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Do your children have body safety rules?

January 30, 2017

Body safety for a child may well be a buzzword, but it’s critically important in the effort to prevent and protect children against child abuse.

Essentially, body safety is teaching children about boundaries – appropriate touch, private parts – and it contributes to confidence as well as to preventing child abuse. It empowers a child, gives them some control, and why wouldn’t parents want to teach body safety?

We teach water safety, to use seat belts in the car, to wear helmets when bicycling. Body safety is another measure children can use to protect them and contribute to their own safe outcomes. And there’s plenty of research to demonstrate why teaching body safety is so important. For example, research shows that:

  • Approximately 20 percent of girls (1 in 5) and 8 percent of boys (1 in 12.5) will be sexually abused before their 18th birthday (Pereda et al, 2009).
  • 95 percent of sexually abused children will be abused by someone they know and trust (NAPCAN2009).
  • Of those molesting a child under six, 50 percent were family members. Family members also accounted for 23 percent of those abusing children 12 to 17 years (Snyder, 2000).
  • The most vulnerable age for children to be exposed to sexual assault is between 3 and 8 years with the majority of onset happening between these ages(Browne & Lynch, 1994).
  • Males made up 90 percent of adult child sexual assault perpetrators, while 3.9 percent of perpetrators were female, with a further 6 percent classified as ’unknown gender’ (McCloskey & Raphael, 2005).
  • As many of 40 percent of children who are sexually abused are abused by older or more powerful children.(Finkelhor, 2012) Note: With the easy access to pornography, we are seeing more and more cases of child on child sexual abuse, and older children/siblings sexually abusing younger children. Twenty-three percent of all 10 to 17 year olds experience exposure to unwanted pornography (Jones L., et al 2012).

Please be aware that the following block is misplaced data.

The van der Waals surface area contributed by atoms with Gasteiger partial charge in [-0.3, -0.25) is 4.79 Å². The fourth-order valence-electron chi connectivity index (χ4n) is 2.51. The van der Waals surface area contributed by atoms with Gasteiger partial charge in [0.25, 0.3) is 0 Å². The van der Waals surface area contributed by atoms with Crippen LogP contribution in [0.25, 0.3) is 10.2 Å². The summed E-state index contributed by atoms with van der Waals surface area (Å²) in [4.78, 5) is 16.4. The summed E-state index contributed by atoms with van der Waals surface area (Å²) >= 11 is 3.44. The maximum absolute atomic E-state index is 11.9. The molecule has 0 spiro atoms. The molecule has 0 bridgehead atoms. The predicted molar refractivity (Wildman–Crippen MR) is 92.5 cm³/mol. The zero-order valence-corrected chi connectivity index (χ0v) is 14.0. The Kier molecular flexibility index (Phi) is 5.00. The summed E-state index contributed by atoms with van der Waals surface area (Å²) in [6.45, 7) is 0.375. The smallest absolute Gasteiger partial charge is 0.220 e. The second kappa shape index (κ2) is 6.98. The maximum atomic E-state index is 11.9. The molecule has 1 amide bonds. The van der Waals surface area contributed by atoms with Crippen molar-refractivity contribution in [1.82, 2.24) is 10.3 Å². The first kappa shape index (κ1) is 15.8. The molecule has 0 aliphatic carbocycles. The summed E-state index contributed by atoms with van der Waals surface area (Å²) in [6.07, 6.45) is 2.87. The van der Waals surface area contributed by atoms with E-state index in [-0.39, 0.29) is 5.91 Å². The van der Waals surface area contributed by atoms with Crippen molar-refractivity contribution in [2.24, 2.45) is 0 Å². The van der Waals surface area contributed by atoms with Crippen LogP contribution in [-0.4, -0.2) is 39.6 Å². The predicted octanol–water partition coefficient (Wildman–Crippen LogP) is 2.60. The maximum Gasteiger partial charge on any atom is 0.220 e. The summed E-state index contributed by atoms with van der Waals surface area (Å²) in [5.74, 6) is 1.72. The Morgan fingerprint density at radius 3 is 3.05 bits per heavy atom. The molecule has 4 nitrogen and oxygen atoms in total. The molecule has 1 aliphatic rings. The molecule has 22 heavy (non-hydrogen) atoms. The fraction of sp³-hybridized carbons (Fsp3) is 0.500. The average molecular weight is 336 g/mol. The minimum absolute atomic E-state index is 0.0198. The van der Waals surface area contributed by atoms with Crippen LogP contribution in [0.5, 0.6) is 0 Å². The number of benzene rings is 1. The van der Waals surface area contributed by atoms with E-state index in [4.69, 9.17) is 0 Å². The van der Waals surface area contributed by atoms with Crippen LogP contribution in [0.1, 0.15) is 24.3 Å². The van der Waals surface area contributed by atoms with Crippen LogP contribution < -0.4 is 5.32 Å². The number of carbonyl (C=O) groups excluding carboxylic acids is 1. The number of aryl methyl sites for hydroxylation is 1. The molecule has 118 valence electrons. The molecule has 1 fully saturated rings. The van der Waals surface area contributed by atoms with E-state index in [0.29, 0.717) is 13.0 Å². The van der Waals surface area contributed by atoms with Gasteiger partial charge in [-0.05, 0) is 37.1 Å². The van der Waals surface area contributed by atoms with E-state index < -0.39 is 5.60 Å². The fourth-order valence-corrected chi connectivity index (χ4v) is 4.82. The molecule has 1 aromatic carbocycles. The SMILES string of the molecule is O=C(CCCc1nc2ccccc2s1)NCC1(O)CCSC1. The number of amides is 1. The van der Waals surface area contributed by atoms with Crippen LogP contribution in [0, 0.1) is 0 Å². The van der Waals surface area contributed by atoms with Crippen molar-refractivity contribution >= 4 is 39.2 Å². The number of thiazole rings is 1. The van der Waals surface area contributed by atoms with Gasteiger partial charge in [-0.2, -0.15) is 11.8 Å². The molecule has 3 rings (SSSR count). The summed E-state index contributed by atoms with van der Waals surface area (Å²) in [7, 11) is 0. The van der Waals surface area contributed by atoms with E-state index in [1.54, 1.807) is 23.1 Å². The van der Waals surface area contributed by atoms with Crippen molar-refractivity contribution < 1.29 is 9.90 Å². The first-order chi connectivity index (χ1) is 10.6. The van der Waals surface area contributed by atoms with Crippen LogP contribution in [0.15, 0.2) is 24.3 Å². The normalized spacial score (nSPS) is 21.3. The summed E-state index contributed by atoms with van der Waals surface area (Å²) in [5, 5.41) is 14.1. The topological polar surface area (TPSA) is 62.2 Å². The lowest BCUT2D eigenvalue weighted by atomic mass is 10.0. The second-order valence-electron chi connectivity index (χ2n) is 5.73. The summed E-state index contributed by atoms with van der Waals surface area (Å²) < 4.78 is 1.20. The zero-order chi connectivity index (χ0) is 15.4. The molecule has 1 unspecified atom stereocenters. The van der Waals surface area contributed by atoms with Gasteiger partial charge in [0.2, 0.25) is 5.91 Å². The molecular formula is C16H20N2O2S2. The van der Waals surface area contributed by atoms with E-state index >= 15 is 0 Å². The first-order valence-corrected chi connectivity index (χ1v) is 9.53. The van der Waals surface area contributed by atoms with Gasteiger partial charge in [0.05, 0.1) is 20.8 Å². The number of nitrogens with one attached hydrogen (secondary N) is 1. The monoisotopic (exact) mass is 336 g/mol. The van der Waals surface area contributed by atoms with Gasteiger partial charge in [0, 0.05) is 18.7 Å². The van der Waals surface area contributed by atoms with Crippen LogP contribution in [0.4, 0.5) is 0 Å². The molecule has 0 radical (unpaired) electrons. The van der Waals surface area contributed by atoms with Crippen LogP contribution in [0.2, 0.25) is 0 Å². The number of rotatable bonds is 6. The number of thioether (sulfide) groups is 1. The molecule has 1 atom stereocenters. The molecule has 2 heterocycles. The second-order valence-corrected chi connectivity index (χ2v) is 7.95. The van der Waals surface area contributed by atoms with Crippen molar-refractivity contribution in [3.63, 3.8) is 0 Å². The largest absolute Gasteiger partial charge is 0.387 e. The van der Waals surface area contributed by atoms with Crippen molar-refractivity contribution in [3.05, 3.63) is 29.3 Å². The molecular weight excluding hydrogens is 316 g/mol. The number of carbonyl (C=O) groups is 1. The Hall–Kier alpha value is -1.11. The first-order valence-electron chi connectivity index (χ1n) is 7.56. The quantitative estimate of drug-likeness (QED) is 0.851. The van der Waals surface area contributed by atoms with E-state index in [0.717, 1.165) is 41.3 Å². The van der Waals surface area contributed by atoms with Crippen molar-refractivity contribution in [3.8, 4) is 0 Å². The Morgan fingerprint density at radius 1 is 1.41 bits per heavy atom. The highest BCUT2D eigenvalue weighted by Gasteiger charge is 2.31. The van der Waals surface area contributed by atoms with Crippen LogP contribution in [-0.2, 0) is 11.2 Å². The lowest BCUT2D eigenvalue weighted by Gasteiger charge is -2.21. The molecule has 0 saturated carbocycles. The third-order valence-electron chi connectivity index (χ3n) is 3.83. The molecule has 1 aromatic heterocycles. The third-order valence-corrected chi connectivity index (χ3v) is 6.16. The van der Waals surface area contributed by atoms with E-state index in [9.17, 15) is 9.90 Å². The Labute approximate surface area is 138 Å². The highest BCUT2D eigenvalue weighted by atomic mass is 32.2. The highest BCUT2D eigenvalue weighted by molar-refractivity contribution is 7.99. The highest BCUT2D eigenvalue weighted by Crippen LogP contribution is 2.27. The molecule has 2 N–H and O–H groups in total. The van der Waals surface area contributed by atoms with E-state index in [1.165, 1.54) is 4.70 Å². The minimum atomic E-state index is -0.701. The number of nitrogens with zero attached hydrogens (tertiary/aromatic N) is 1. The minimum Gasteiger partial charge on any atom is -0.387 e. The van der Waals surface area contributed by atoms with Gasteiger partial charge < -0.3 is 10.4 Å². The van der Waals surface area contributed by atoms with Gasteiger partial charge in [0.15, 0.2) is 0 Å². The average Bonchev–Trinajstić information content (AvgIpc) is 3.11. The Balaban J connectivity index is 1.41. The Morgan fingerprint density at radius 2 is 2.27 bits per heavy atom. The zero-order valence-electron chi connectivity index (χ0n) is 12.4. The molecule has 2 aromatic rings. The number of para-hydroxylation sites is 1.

• Eighty-four percent of sexual victimization of children under 12 occurs in a residence (Snyder, 2000).
  • In 98 percent of child abuse cases reported to officials, children’s statements were found to be true(NSW Child Protection Council, cited in Dympna House 1998).
  • 1 in 3 adults would not believe a child if they disclosed sexual abuse(Australian Childhood Foundation, 2010).
  • Seventy-three percent of child victims do not tell anyone about the abuse for at least 1 year. Forty-five percent do not tell anyone for 5 years. Some never disclose(Broman-Fulks et al, 2007).
  • Survivors of childhood sexual abuse are 10 to 13 times more likely to attempt suicide. (Plunkett A, O’Toole B, Swanston H, Oates RK, Shrimpton S, Parkinson P 2001).
  • Children living without either parent (foster children) are 10 times more likely to be sexually abused than children who live with both biological parents. Children who live with a single parent that has a live-in partner are at the highest risk: they are 20 times more likely to be victims of sexual abuse than children living with both biological parents (Sedlack et al, 2010).

Educating children in body safety serves the best interests of all children and all of us. The more we know, the more we are aware, the more vigilant, the more each of us can do to help reduce the incidence of child abuse.

For more info, here’s a link to a “My Body Safety” poster: